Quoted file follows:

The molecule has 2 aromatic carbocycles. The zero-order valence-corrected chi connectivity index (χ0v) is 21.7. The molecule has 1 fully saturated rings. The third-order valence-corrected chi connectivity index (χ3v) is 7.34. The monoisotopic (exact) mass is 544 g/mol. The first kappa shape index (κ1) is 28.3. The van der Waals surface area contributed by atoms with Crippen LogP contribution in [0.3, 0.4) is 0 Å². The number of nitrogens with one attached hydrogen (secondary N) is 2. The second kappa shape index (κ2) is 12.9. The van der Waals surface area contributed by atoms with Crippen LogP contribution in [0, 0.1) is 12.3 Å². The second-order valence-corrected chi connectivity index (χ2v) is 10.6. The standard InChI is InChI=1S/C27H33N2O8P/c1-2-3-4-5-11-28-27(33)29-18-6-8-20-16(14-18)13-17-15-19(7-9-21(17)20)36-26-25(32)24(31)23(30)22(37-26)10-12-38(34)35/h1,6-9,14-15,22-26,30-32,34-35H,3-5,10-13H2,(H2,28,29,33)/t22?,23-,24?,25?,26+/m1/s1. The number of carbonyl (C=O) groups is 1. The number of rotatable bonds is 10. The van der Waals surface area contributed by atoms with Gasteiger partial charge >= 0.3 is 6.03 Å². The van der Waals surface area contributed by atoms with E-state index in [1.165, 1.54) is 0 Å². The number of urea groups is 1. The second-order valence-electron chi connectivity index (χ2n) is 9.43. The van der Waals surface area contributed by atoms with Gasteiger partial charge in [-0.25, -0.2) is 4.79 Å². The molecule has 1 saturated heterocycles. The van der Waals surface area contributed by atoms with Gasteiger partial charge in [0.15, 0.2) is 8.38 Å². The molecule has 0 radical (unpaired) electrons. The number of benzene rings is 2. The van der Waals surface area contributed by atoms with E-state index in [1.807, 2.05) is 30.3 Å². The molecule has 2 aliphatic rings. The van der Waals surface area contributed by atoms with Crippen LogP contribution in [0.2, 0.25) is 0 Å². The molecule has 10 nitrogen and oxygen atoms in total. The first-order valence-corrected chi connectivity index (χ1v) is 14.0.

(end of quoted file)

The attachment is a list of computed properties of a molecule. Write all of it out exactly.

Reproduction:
The molecule has 2 aromatic carbocycles. The zero-order valence-corrected chi connectivity index (χ0v) is 21.7. The molecule has 1 fully saturated rings. The third-order valence-corrected chi connectivity index (χ3v) is 7.34. The monoisotopic (exact) mass is 544 g/mol. The first kappa shape index (κ1) is 28.3. The van der Waals surface area contributed by atoms with Crippen LogP contribution in [0.3, 0.4) is 0 Å². The number of nitrogens with one attached hydrogen (secondary N) is 2. The second kappa shape index (κ2) is 12.9. The van der Waals surface area contributed by atoms with Crippen LogP contribution in [0, 0.1) is 12.3 Å². The second-order valence-corrected chi connectivity index (χ2v) is 10.6. The standard InChI is InChI=1S/C27H33N2O8P/c1-2-3-4-5-11-28-27(33)29-18-6-8-20-16(14-18)13-17-15-19(7-9-21(17)20)36-26-25(32)24(31)23(30)22(37-26)10-12-38(34)35/h1,6-9,14-15,22-26,30-32,34-35H,3-5,10-13H2,(H2,28,29,33)/t22?,23-,24?,25?,26+/m1/s1. The number of carbonyl (C=O) groups is 1. The number of rotatable bonds is 10. The van der Waals surface area contributed by atoms with Gasteiger partial charge >= 0.3 is 6.03 Å². The van der Waals surface area contributed by atoms with E-state index in [1.165, 1.54) is 0 Å². The number of urea groups is 1. The second-order valence-electron chi connectivity index (χ2n) is 9.43. The van der Waals surface area contributed by atoms with Gasteiger partial charge in [-0.25, -0.2) is 4.79 Å². The molecule has 1 saturated heterocycles. The van der Waals surface area contributed by atoms with Gasteiger partial charge in [0.15, 0.2) is 8.38 Å². The molecule has 0 radical (unpaired) electrons. The number of benzene rings is 2. The van der Waals surface area contributed by atoms with E-state index in [1.807, 2.05) is 30.3 Å². The molecule has 2 aliphatic rings. The van der Waals surface area contributed by atoms with Crippen LogP contribution in [0.2, 0.25) is 0 Å². The molecule has 10 nitrogen and oxygen atoms in total. The first-order valence-corrected chi connectivity index (χ1v) is 14.0.